Histochemical observation of bony reversal lines in bisphosphonate-related osteonecrosis of the jaw

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To contrast the pattern of bony reversal linesin bisphosphonate osteonecrosis of the jaw with infected osteomyelitis derived acute osteonecrosis of the jaw.

Study Design.

This study investigated the histochemical characteristics of reversal lines in 50 cases of BP-related osteonecrosis of the jaw (BRONJ) compared with non–BP-involved bones in 20 cases of chronic osteomyelitis of the jaws. Necrotic bones were stained by using the toluidine blue, Safranin O, Giemsa, van Gieson, and Masson's trichrome staining methods.


All BP-involved bones in BRONJ were distinguishable from non–BP-involved bones in chronic osteomyelitis of the jaws by multiple thick, irregular, reversal lines, which were strongly stained with toluidine blue, Safranin O, and Giemsa solution. The reversal lines of BP-involved bones (average 31.2 ± 10.85 μm) were thicker than those of osteomyelitic bones (average 11.1 ± 3.76 μm), and they were closely associated with immature bony matrices containing collagenous materials positive for van Gieson and Masson's trichrome staining with statistical significance (P = .0212 in t test statistics). The immature reversal lines of BP-involved bones continuously appeared as thick non-birefringence lines between lamellate structures as observed under a polarizing microscope, whereas the reversal lines of non–BP-involved bones were gradually thinned as their mineralization advanced.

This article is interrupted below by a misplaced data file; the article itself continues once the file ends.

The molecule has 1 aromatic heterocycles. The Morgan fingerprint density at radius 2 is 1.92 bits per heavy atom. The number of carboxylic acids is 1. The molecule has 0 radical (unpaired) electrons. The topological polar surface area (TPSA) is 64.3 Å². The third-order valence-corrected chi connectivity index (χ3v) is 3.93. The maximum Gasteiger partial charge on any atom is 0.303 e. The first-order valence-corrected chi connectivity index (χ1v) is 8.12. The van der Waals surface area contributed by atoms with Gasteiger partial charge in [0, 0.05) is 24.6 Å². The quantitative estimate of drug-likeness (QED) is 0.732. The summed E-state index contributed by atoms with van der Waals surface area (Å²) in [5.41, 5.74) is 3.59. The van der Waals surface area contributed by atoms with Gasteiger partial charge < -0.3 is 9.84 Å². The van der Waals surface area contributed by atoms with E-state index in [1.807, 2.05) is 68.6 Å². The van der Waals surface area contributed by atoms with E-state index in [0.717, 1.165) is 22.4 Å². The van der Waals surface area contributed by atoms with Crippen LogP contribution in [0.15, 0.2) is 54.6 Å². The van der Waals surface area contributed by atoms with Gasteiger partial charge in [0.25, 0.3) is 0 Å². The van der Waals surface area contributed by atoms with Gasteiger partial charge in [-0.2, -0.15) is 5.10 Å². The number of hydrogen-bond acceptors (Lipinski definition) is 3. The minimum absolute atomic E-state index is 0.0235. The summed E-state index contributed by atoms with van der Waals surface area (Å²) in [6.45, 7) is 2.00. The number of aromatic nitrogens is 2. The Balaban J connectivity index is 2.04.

BP-involved bones had immature bony matrices outlined by thick reversal lines, which might be crucial to rapid osteonecrosis of BRONJ and also could be hallmarks for the differential diagnosis of BRONJ from chronic osteomyelitis of the jaws.

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